Restoring from a snapshot 

Methods for restoring from a snapshot.

Restoring a keyspace from a snapshot requires all snapshot files for the table, and if using incremental backups, any incremental backup files created after the snapshot was taken.

Generally, before restoring a snapshot, you should truncate the table. If the backup occurs before the delete and you restore the backup after the delete without first truncating, you do not get back the original data (row). Until compaction, the tombstone is in a different SSTable than the original row, so restoring the SSTable containing the original row does not remove the tombstone and the data still appears to be deleted.

Cassandra can only restore data from a snapshot when the table schema exists. If you have not backed up the schema, you can do the either of the following:

  • Method 1
    1. Restore the snapshot, as described below.
    2. Recreate the schema.
  • Method 2
    1. Recreate the schema.
    2. Restore the snapshot, as described below.
    3. Run nodetool refresh.

Procedure

You can restore a snapshot in several ways:

  • Use the sstableloader tool.
  • Copy the snapshot SSTable directory (see Taking a snapshot) to the data/keyspace/table_name-UUID directory and then call the JMX method loadNewSSTables() in the column family MBean for each column family through JConsole. You can use nodetool refresh instead of the loadNewSSTables() call.
    The location of the data directory depends on the type of installation:
    • Package installations: /var/lib/cassandra/data
    • Tarball installations: install_location/data/data

    The tokens for the cluster you are restoring must match exactly the tokens of the backed-up cluster at the time of the snapshot. Furthermore, the snapshot must be copied to the correct node with matching tokens matching. If the tokens do not match, or the number of nodes do not match, use the sstableloader procedure.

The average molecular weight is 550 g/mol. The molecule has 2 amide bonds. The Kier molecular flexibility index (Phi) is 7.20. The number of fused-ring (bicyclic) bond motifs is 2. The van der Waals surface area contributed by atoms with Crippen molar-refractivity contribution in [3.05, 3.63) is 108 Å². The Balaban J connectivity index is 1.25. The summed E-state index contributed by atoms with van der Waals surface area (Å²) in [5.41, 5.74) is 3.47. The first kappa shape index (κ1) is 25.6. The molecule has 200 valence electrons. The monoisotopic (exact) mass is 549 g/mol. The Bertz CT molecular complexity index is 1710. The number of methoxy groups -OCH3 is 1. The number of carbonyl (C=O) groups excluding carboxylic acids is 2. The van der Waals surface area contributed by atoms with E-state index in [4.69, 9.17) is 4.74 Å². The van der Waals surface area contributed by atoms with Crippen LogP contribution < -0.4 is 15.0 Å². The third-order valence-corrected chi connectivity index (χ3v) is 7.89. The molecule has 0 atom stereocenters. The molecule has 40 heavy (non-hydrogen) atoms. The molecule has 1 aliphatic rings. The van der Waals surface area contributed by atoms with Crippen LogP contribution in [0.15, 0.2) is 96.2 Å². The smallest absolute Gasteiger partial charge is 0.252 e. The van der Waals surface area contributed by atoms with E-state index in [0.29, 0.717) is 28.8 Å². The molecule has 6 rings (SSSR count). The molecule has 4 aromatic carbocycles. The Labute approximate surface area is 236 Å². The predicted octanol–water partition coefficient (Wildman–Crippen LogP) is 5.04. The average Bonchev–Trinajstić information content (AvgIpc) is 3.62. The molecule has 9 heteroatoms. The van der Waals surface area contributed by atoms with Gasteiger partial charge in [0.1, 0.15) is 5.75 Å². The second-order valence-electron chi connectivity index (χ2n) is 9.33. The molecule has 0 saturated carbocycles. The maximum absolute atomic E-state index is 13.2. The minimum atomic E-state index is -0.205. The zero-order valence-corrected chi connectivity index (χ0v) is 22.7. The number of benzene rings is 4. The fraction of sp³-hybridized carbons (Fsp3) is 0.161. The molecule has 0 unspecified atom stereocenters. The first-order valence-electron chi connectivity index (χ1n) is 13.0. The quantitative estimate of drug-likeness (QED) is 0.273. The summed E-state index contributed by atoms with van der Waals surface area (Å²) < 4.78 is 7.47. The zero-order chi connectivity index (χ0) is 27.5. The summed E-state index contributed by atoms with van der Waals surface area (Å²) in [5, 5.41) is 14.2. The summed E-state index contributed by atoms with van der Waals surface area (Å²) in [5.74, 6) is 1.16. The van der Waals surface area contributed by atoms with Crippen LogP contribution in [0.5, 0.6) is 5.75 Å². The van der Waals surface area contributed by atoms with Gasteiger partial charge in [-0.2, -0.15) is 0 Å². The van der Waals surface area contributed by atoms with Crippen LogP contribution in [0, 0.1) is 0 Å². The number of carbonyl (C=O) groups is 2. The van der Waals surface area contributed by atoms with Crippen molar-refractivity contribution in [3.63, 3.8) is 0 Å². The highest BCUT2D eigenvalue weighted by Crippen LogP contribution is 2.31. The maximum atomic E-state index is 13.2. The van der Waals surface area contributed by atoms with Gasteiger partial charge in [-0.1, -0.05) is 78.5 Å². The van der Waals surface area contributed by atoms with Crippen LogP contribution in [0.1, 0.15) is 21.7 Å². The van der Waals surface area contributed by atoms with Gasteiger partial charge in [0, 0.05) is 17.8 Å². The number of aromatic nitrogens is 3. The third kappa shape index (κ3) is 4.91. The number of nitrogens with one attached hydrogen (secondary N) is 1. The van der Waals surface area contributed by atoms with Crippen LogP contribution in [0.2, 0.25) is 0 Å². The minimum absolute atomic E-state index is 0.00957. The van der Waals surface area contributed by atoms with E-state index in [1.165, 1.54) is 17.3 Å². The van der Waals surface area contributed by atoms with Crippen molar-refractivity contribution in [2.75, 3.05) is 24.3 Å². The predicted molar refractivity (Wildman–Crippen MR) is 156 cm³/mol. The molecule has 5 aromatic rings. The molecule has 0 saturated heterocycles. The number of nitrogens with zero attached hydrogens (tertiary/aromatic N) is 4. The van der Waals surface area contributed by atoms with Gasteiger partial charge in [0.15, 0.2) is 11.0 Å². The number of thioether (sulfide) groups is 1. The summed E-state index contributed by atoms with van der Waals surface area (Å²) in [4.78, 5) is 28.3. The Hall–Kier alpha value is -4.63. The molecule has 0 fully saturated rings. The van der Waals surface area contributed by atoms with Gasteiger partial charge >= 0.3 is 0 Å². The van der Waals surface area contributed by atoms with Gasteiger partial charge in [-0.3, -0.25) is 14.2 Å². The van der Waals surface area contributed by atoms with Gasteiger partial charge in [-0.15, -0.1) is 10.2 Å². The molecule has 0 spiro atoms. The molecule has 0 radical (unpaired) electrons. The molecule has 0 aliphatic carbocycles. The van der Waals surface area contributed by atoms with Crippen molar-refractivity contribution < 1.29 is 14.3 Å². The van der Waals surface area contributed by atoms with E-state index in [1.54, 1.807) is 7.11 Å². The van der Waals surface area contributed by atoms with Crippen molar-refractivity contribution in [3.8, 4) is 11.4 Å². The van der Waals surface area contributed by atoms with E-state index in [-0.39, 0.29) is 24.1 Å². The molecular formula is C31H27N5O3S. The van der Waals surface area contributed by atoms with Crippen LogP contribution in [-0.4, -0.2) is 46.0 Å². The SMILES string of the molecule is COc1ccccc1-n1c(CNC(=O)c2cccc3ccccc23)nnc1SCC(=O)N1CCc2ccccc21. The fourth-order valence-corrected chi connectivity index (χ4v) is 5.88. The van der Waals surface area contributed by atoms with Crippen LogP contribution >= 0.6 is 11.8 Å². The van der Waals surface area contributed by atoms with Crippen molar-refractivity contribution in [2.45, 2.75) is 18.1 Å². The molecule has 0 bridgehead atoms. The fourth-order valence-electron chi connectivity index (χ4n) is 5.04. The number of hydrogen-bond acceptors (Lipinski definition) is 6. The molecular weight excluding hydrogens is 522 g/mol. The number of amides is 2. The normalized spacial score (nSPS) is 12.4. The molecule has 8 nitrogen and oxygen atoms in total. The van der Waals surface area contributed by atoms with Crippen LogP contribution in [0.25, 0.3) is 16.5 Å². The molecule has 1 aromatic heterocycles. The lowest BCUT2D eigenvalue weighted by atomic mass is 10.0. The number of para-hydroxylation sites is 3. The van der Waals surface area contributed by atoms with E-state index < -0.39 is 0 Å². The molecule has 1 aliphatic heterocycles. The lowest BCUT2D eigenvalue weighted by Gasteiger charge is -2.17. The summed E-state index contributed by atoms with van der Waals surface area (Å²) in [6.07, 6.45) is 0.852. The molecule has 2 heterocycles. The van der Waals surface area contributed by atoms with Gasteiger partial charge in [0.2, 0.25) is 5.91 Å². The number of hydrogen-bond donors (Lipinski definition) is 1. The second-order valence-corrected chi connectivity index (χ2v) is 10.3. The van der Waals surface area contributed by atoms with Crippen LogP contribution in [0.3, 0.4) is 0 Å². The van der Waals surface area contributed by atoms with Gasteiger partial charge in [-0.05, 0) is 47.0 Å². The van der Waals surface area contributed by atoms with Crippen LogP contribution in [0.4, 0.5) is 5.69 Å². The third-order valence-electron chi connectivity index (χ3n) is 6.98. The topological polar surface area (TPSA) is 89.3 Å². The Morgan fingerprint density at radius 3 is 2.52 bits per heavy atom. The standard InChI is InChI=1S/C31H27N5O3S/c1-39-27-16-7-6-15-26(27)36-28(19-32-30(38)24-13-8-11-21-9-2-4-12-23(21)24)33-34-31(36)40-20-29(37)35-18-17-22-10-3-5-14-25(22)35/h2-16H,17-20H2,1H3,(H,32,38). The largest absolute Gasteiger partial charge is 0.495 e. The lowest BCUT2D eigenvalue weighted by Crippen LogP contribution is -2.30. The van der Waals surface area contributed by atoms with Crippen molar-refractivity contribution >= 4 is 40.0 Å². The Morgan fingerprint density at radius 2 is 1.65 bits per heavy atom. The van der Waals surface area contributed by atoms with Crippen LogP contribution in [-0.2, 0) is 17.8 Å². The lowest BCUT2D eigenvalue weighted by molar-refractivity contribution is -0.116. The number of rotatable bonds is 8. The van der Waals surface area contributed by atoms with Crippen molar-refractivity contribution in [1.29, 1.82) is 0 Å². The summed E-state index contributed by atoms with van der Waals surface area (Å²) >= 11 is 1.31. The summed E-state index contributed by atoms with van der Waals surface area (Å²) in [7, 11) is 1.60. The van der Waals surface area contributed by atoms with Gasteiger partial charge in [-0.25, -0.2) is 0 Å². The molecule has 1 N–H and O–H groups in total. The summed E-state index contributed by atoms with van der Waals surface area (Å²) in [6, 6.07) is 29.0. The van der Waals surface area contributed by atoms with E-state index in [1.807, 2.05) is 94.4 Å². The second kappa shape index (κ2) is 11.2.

• Use the Node Restart Method.

Node restart method 

Steps for restoring a snapshot. This method requires shutting down and starting nodes.

If restoring a single node, you must first shutdown the node. If restoring an entire cluster, you must shut down all nodes, restore the snapshot data, and then start all nodes again.

Note: Restoring from snapshots and incremental backups temporarily causes intensive CPU and I/O activity on the node being restored.
The location of the commitlog directory depends on the type of installation:
Package installations /var/lib/cassandra/commitlog
Tarball installations install_location/data/commitlog

Procedure

  1. Shut down the node.
  2. To ensure that data is not lost, run nodetool drain. This is especially important if only a single table is restored.
  3. Clear all files in the commitlog directory.

    This prevents the commitlog replay from putting data back, which would defeat the purpose of restoring data to a particular point in time.

  4. Delete all *.db files indata_directory_location/keyspace_name/keyspace_name-table_name directory, but DO NOT delete the /snapshots and /backups subdirectories.
    where data_directory_location is:
    • Package installations: /var/lib/cassandra/data
    • Tarball installations: install_location/data/data
  5. Locate the most recent snapshot folder in this directory:

    data_directory_location/keyspace_name/table_name-UUID/snapshots/snapshot_name

  6. Copy its contents into this directory:

    data_directory_location/keyspace_name/table_name-UUID directory.

  7. If using incremental backups, copy all contents of this directory:

    data_directory_location/keyspace_name/table_name-UUID/backups

  8. Paste it into this directory:

    data_directory_location/keyspace_name/table_name-UUID

  9. Restart the node.

    Restarting causes a temporary burst of I/O activity and consumes a large amount of CPU resources.

  10. Run nodetool repair.